So Nanea won the poll from last week, and then it snowed, so I went from feeling like pumpkin muffins to wondering where the Christmas lights were but still had to sew something Hawaiian for you 🙂 The observant will notice my sad return to indoor photo-taking, which means worse lighting and settings, but this pattern is pretty great, even if the pix illustrating it are not!
My husband has actually been known to stop a movie when I’ve yelled “NPC!” too much. In my own little slang, it means “Not Period Correct” and it gets yelled at historical movies whose costume designers seem to have only the vaguest idea of what clothing was worn in the period, or just flat out don’t care. The worst NPC costumes I’ve seen lately were in a Kdrama called “Bridal Mask”, but Nanea’s pajamas from AG are a close second. Why? That remains a mystery when a) she was intended to be a historical doll and help kids learn about a particular period of history and b) things like libraries and the internet and, for this period, maybe even old family photo albums exist. If you feel the same way, here is one well-researched and authentic (AKA “very PC”) PJ pattern for Nanea :
I forgot about posting the rattlesnake pix from a few weeks ago until I was going through my Nanea picture directory trying to decide which one to post here today. All of a sudden, there it was again! Not as scary looking in the photo as it was encountering him in real life…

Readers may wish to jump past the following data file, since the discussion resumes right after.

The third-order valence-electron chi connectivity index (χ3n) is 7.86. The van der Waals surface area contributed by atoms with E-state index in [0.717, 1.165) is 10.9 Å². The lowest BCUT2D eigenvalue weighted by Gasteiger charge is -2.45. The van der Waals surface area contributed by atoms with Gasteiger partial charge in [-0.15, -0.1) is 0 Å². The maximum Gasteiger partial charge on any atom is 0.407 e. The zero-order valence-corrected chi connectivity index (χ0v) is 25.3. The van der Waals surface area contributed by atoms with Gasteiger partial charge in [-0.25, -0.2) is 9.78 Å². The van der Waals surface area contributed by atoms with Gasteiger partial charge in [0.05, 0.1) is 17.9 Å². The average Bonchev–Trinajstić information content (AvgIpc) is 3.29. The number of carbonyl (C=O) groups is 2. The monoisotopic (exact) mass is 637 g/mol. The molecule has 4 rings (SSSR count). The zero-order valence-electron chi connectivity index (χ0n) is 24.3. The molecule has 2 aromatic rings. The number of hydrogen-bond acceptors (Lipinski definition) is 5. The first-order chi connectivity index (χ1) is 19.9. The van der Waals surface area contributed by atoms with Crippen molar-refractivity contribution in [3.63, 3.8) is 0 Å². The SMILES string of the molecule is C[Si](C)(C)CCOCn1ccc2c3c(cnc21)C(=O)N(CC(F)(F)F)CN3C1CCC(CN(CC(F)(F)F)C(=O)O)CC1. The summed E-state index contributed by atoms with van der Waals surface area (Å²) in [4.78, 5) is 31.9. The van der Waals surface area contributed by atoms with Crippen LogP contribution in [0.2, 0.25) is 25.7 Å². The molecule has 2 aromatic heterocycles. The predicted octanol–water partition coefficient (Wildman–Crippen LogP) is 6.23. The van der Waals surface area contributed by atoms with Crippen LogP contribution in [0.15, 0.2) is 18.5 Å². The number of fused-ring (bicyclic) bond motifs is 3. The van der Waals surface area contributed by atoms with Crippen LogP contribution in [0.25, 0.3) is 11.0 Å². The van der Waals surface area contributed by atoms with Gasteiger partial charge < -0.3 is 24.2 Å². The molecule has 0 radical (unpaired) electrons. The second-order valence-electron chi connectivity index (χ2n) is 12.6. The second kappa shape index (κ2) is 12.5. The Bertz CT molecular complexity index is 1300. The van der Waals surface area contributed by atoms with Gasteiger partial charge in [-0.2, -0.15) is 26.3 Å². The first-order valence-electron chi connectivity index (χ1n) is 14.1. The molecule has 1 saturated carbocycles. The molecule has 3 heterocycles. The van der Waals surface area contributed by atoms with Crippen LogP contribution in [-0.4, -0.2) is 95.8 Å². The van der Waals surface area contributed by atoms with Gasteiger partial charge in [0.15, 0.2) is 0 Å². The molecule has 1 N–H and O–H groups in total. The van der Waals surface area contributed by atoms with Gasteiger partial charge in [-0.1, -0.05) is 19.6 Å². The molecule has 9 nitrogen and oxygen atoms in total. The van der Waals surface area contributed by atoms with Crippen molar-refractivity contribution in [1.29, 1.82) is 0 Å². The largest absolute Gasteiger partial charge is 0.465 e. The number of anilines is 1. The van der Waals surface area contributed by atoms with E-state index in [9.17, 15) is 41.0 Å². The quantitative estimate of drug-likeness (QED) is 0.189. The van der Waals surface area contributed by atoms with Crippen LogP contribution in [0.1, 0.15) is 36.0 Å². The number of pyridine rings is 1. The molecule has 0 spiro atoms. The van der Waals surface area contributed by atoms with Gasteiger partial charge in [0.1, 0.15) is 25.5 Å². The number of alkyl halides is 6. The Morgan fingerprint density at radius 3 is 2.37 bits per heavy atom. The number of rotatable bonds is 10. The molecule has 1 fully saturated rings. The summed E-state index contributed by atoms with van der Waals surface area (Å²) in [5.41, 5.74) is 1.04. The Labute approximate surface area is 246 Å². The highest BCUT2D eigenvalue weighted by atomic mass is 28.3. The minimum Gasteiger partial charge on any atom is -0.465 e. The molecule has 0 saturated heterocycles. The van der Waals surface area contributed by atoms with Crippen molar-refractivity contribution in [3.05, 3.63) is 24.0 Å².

I haven’t been this excited about the release of a new AG since Cecile! What a gorgeous new face mold with pretty green eyes and beautiful, flowing hair. The original AG pictures of Nanea were released in February I think, and her face looked very much like Ashlyn’s to me, so I got her in the hopes she could be a little sister and started drafting patterns which were then resized to fit Nanea.
The result was this new big sis/little sis “1940s Island Collection”.
In contrast to my previous 1940s collection, which had clothes for all seasons, this one includes all warm-weather clothes with an authentic looking muumuu and really neat, historically-correct bathing-suit-lined dress. Nanea and Ashlyn are so sisterly looking it was tons of fun to set up scenes from a different point of view.
Generally, I’m just trying to show the outfits to their best advantage, but for this collection I actually found/bought/made some accessories and thought the pictures through, trying to tell a story or emphasize a relationship of two sisters with some of them, rather than my standard (unwritten) caption of, “Look how cute this doll/dress is!” No, I haven’t read Nanea’s book yet, so I don’t actually know if she even has a little sister; I’m saving it as my reward for finishing everything on my blog to-do list. 🙂
You can get the whole Island Collection now on Etsy and guess what? I signed my shop up for their labor day sale which starts today and runs through Monday. EVERYTHING in the shop is 20% off during the sale with no minimum purchase! Because the Island Collection just got added, for some reason it’s not showing up with a discount in the sale, so I’ve lowered it to $20 for this weekend as its sale price. After that it will be $25.
As you might have guessed, the next few weeks will focus on Nanea with sewing projects and crafts. The first of them is this ukulele. Soon to follow are (in no particular order) a Hawaiian quilt, a few dresses, quick-to-make leis, maybe some polymer clay food and printables. Have another great suggestion? Post a comment!